Quotes by Liberty Hyde Bailey

Science may eventually explain the world of How. The ultimate world of Why may remain for contemplation, philosophy, religion.
– Liberty Hyde Bailey
Take out of nationalism the blind prejudice, the over-organization, the self-interest for territory and for gold, and you remove its fangs. You then have left a political system for common betterment, a community of ideals, concrete enthusiasms, a means of effective training, racial and geographical cohesions, and programs to direct the lives of the people.
– Liberty Hyde Bailey
Teachers of agricultural subjects who do not investigate are either dead or superficial, and in either case they are useless.
– Liberty Hyde Bailey
The name of the subject is not fundamentally important. All subjects may be made the means of developing a man. What we call culture is not the result of a line of study, so much as the result of association with educated and sensitive persons. A well educated mind has a broad outlook. It develops beyond the specialist to the philosopher... We are learning that no subjects are unclean.
– Liberty Hyde Bailey
The sense of conquest is in it. Not often is a collector able to obtain complete material in one assault. The plant may be at the moment sterile, or only in fruit or flower... but this lack has the advantage of stimulating the collector to go back in another season or year to complete the work.
– Liberty Hyde Bailey
The true purpose of education is to teach a man to carry himself triumphant to the sunset.
– Liberty Hyde Bailey
There are two essential epochs in any enterprise - to begin, and to get done.
– Liberty Hyde Bailey
There is no excellence without labor. One cannot dream oneself into either usefulness or happiness.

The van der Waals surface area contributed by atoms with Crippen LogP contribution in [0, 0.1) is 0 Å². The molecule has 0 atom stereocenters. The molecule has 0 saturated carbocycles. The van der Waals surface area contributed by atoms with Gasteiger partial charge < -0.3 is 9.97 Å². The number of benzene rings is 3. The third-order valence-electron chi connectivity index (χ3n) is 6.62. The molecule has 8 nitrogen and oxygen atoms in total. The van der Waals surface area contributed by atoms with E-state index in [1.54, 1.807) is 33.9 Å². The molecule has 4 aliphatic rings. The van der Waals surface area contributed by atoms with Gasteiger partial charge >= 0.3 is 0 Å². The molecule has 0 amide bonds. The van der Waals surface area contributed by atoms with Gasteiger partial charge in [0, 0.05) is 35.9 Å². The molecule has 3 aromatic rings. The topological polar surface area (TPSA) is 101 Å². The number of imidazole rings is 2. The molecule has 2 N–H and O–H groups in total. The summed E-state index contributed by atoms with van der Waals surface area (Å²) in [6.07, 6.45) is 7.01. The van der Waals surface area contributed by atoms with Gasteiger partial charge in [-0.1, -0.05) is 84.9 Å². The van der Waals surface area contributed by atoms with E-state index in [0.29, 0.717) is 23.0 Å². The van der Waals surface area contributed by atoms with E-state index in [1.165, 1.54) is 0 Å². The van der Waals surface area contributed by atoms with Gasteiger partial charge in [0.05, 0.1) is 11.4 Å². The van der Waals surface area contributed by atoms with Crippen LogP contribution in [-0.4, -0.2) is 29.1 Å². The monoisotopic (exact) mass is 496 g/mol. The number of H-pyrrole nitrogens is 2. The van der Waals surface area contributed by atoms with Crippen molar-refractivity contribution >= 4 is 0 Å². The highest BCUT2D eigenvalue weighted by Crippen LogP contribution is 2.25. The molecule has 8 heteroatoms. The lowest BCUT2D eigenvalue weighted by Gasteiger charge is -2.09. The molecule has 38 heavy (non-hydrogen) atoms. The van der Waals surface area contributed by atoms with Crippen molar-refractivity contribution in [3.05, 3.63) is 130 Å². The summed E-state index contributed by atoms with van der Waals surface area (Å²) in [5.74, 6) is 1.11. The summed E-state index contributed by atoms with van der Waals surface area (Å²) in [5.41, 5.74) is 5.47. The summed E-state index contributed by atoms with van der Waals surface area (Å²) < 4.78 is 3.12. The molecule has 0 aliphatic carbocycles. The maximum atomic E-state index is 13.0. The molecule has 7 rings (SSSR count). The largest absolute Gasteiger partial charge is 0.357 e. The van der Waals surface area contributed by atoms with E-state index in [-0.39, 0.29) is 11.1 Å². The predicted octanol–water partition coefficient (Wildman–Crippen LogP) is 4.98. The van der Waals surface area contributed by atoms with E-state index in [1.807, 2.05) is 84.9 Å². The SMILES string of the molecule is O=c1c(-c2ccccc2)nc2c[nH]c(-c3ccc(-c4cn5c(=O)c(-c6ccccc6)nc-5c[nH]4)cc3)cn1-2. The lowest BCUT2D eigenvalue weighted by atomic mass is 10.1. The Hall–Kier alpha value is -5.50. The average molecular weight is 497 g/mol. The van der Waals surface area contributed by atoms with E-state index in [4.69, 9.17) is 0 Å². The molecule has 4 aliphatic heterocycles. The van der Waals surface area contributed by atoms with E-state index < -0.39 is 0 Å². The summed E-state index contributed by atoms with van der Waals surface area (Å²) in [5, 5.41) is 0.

– Liberty Hyde Bailey
This College of Agriculture was not established to serve or to magnify Cornell University. It belongs to the people of the State. The farmers of the State have secured it. Their influence has placed it here. They will keep it close to the ground. If there is any man standing on the land, unattached, uncontrolled, who feels that he has a disadvantages and a problem, this College of Agriculture stands for that man.
– Liberty Hyde Bailey
To people who grumbled at the weather he recommended a garden, as the best of remedies for that commonest of melancholies, for there is no weather that did not suit some plant. In the hottest and driest time the portulacas are burning red in the sand. In cool and cloudy weather the soft morning-glories remain open until noon. When the soil is soaked with rain the irises are in their glory.
– Liberty Hyde Bailey
We accept it because we have seen the vision. We know that we cannot reap the harvest, but we hope that we may so well prepare the land and so diligently sow the seed that our successors may gather the ripened grain.
– Liberty Hyde Bailey
We are now devoting ourselves to science. I am afraid some of us feel that science will give us final solutions - better bases for philosophy, an ideal groundwork for satisfactions, for enjoyment. But it is doubtful whether the mind of man can ever understand the universe. For every puzzle that we uncover and solve, two more appear that were hidden.
– Liberty Hyde Bailey
We must tell it to the world that the higher education is necessary to the best agriculture. We must tell our friends of our enthusiasm for the generous life of the country. We must say that we believe in our ability to make good use of every lesson which the University has given us. We must say to every man that our first love is steadfast, our hopes are high, and our enthusiasm is great. Our hearts are so full that we must celebrate.
– Liberty Hyde Bailey
When the traveler goes alone he gets acquainted with himself.
– Liberty Hyde Bailey